Today in History
16.10.1906: The Captain from Köpenick
Köpenick historian Claus-Dieter Sprink reconstructs the circumstances: "Imagine the scene: around 2.30 pm a train arrived at Köpenick Station. Wilhelm Voigt alighted dressed as the Captain from Köpenick, accompanied by ten soldiers. Together with the soldiers, he marched along the station street in the direction of the old town, occupied the town hall and arrested the mayor. Then, he counted out the city treasury containing 4,000 DM and 37 pfennigs, and took off with the money."

Wilhelm Voigt had spent 27 out of 54 years of his life in prison – his former profession had been that of crook and thief rather than that of a shoemaker.

Claus-Dieter Sprink: "Voigt was a clever guy, he was very crafty. On the day before, he had sussed out the area around the town hall, explored every passageway, every gate, every path. He hadn’t served a day in the Prussian Army but was, nevertheless, familiar with all military formalities. He led his soldiers so well that people thought he was a real captain".

The Prussian authoritarian state was the butt of everyone’s jokes. And Voigt had succeeded in exposing the preposterousness of the staunch belief in uniforms and unconditional obedience. But this had been completely unintentional. Voigt’s real motive was to acquire a passport.

Claus-Dieter Sprink: "After his final dismissal in 1906, when he had reached the age of 54, he tried to live the bit of life that was left him in well-ordered circumstances. And he tried to find work as a shoemaker, a trade that he had learned in prison. This was denied him. He was caught up in a vicious circle of red tape: no passport, no work, no home".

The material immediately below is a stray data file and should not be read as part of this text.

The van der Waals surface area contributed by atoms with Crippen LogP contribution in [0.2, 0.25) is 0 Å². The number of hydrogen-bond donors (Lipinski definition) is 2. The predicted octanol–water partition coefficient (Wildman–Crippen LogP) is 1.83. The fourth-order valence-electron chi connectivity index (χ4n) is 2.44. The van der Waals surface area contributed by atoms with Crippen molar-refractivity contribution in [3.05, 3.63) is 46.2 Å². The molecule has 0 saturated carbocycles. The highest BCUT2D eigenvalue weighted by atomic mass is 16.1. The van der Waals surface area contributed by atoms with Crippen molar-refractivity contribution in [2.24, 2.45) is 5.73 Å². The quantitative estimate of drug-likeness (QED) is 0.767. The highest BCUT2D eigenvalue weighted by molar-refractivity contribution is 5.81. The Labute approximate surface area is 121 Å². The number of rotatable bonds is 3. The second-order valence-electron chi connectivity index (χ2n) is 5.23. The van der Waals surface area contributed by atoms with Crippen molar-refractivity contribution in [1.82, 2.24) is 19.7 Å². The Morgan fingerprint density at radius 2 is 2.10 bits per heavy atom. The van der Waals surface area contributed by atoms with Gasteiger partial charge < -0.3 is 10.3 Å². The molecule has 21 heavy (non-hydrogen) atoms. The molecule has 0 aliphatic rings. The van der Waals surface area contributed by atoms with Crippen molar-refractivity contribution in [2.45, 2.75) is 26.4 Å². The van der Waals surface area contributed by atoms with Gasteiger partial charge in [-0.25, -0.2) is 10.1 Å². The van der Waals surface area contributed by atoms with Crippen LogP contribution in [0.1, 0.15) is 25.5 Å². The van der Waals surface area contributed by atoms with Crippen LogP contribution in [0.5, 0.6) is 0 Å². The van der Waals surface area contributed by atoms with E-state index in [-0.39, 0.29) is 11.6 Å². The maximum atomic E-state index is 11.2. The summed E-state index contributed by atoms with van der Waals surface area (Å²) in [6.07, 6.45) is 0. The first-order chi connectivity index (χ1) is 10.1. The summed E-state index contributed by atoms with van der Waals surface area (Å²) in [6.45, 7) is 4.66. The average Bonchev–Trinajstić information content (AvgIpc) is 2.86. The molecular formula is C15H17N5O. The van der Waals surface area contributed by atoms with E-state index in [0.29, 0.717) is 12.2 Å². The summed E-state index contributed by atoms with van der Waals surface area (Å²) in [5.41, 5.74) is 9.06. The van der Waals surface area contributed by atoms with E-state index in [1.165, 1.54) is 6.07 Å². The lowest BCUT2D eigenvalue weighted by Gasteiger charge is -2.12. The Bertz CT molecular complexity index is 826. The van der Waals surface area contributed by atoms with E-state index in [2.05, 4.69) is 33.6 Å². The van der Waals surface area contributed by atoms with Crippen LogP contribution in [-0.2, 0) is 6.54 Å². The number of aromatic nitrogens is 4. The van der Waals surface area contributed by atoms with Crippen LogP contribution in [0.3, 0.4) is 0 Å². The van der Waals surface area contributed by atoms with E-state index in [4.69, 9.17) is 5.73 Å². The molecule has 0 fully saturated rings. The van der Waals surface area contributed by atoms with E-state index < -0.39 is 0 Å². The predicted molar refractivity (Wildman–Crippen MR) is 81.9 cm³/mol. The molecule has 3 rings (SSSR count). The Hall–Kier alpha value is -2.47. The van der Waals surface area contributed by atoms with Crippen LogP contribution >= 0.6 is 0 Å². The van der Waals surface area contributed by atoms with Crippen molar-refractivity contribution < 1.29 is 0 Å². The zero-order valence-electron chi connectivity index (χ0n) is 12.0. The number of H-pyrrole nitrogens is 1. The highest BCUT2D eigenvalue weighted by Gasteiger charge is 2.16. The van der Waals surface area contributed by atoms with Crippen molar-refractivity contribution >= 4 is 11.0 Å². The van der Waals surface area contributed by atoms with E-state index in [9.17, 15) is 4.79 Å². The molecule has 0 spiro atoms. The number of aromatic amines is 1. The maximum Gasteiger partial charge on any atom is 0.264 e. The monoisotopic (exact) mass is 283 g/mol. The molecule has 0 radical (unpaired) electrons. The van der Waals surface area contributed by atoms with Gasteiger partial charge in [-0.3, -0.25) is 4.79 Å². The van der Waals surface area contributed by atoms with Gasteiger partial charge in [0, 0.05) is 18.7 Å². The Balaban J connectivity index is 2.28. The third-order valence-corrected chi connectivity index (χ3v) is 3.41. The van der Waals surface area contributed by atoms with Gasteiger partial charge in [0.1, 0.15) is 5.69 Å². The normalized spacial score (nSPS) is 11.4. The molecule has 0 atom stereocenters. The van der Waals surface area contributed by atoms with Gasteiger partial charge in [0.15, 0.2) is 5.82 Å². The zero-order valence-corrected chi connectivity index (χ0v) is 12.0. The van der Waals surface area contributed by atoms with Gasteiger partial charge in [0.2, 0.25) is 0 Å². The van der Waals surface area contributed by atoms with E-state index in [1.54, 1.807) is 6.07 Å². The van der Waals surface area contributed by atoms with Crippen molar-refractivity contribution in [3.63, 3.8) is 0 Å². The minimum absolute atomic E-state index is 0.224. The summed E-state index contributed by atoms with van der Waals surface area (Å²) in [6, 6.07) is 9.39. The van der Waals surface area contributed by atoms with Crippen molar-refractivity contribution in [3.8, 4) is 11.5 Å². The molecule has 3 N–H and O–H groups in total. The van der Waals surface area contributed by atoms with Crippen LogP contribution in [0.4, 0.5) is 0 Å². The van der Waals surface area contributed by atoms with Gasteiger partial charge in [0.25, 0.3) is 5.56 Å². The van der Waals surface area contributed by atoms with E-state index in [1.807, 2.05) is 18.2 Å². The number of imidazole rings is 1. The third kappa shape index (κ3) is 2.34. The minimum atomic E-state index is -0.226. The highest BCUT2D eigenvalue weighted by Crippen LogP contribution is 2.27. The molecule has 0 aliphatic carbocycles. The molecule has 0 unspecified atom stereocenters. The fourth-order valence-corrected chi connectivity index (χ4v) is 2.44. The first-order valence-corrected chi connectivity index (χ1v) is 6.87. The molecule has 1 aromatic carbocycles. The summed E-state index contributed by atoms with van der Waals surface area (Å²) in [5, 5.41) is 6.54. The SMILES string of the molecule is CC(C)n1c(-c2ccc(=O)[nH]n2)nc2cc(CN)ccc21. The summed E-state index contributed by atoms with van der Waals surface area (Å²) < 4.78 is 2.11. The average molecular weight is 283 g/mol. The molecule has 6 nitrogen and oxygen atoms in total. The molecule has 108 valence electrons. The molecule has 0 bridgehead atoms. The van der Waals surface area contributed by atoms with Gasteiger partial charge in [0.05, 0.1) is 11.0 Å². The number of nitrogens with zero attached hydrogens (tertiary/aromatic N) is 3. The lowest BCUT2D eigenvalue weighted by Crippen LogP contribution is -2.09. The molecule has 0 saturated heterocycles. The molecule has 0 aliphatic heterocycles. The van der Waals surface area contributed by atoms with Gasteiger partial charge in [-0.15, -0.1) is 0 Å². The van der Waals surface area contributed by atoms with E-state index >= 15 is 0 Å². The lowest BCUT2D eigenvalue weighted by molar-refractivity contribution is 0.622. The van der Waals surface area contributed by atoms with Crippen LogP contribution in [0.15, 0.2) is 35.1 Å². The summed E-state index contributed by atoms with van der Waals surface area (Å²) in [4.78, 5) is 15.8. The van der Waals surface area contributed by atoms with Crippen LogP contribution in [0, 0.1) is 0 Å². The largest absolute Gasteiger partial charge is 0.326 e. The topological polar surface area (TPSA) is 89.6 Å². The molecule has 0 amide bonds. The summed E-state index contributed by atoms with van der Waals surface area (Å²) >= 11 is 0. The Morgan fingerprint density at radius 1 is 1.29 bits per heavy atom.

What Voigt didn’t know was that no passports were issued in the Köpenick Town Hall. Thus he had no choice but to settle for the city treasury. However, police were soon got on his trail and after ten days he was back in prison. But this time, he was a hero, he had the sympathies of the people on his side. Even the Emperor found the matter amusing.

Voigt was given the best defence lawyer in Germany who presented him for what he was: a victim of societal circumstances, of inhumane bureaucracy. Voigt only had to spend two years in prison after which he began a new life, this time as a media star.

He made public appearances throughout Europe and even in the USA. Everywhere he went, he was welcomed as a simple man who had led the authorities up the garden path. Wilhelm Voigt became rich and richer until he lost everything when hyperinflation hit Germany. He died impoverished in Luxembourg in 1922.

But his story lives on. The playwright Carl Zuckmayer produced the "Captain from Köpenick" play in 1930 and it proved to be a roaring success, although it was later banned by the National Socialist regime.

The play is still staged in German speaking countries today, with various famous actors in Voigt’s role. There are constantly new film versions and theatre productions of "The Captain from Köpenick."
Zitat des Tages
Zitat des Tages
Which famous Irish writer was born on 16 October 1854?
  Oscar Wilde
  James Joyce
  William Butler Yeats